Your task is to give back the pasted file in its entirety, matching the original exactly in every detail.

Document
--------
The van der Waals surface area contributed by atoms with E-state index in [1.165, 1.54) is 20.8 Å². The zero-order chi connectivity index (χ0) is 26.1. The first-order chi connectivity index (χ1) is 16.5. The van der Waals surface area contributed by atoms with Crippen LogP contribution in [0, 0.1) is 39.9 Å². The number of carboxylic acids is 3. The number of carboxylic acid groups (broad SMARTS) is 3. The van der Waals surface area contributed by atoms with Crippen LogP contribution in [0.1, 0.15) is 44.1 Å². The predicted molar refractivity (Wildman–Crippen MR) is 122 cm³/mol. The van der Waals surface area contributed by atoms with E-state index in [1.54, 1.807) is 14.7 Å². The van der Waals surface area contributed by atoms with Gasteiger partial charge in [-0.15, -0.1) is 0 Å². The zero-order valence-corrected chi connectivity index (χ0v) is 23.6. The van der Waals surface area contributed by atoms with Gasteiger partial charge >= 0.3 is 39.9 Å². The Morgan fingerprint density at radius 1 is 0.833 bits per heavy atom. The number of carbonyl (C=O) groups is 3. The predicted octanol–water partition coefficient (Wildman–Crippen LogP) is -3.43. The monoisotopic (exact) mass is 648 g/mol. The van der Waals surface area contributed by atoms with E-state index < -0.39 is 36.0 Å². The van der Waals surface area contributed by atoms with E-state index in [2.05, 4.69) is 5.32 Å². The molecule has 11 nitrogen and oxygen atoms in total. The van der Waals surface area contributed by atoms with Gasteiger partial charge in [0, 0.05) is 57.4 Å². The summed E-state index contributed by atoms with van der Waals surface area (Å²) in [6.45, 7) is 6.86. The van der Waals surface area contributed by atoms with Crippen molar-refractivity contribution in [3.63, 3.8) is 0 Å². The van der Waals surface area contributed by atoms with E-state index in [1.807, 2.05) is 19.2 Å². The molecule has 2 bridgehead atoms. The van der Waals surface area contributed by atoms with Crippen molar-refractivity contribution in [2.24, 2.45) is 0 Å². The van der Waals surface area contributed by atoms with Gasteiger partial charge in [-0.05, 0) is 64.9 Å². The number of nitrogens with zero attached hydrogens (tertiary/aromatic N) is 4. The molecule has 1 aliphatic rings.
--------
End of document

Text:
The van der Waals surface area contributed by atoms with E-state index in [1.165, 1.54) is 20.8 Å². The zero-order chi connectivity index (χ0) is 26.1. The first-order chi connectivity index (χ1) is 16.5. The van der Waals surface area contributed by atoms with Crippen LogP contribution in [0, 0.1) is 39.9 Å². The number of carboxylic acids is 3. The number of carboxylic acid groups (broad SMARTS) is 3. The van der Waals surface area contributed by atoms with Crippen LogP contribution in [0.1, 0.15) is 44.1 Å². The predicted molar refractivity (Wildman–Crippen MR) is 122 cm³/mol. The van der Waals surface area contributed by atoms with E-state index in [1.54, 1.807) is 14.7 Å². The van der Waals surface area contributed by atoms with Gasteiger partial charge in [-0.15, -0.1) is 0 Å². The zero-order valence-corrected chi connectivity index (χ0v) is 23.6. The van der Waals surface area contributed by atoms with Gasteiger partial charge >= 0.3 is 39.9 Å². The Morgan fingerprint density at radius 1 is 0.833 bits per heavy atom. The number of carbonyl (C=O) groups is 3. The predicted octanol–water partition coefficient (Wildman–Crippen LogP) is -3.43. The monoisotopic (exact) mass is 648 g/mol. The van der Waals surface area contributed by atoms with E-state index < -0.39 is 36.0 Å². The van der Waals surface area contributed by atoms with E-state index in [2.05, 4.69) is 5.32 Å². The molecule has 11 nitrogen and oxygen atoms in total. The van der Waals surface area contributed by atoms with Gasteiger partial charge in [0, 0.05) is 57.4 Å². The summed E-state index contributed by atoms with van der Waals surface area (Å²) in [6.45, 7) is 6.86. The van der Waals surface area contributed by atoms with Crippen molar-refractivity contribution in [3.63, 3.8) is 0 Å². The van der Waals surface area contributed by atoms with E-state index in [1.807, 2.05) is 19.2 Å². The molecule has 2 bridgehead atoms. The van der Waals surface area contributed by atoms with Crippen molar-refractivity contribution in [2.24, 2.45) is 0 Å². The van der Waals surface area contributed by atoms with Gasteiger partial charge in [-0.05, 0) is 64.9 Å². The number of nitrogens with zero attached hydrogens (tertiary/aromatic N) is 4. The molecule has 1 aliphatic rings.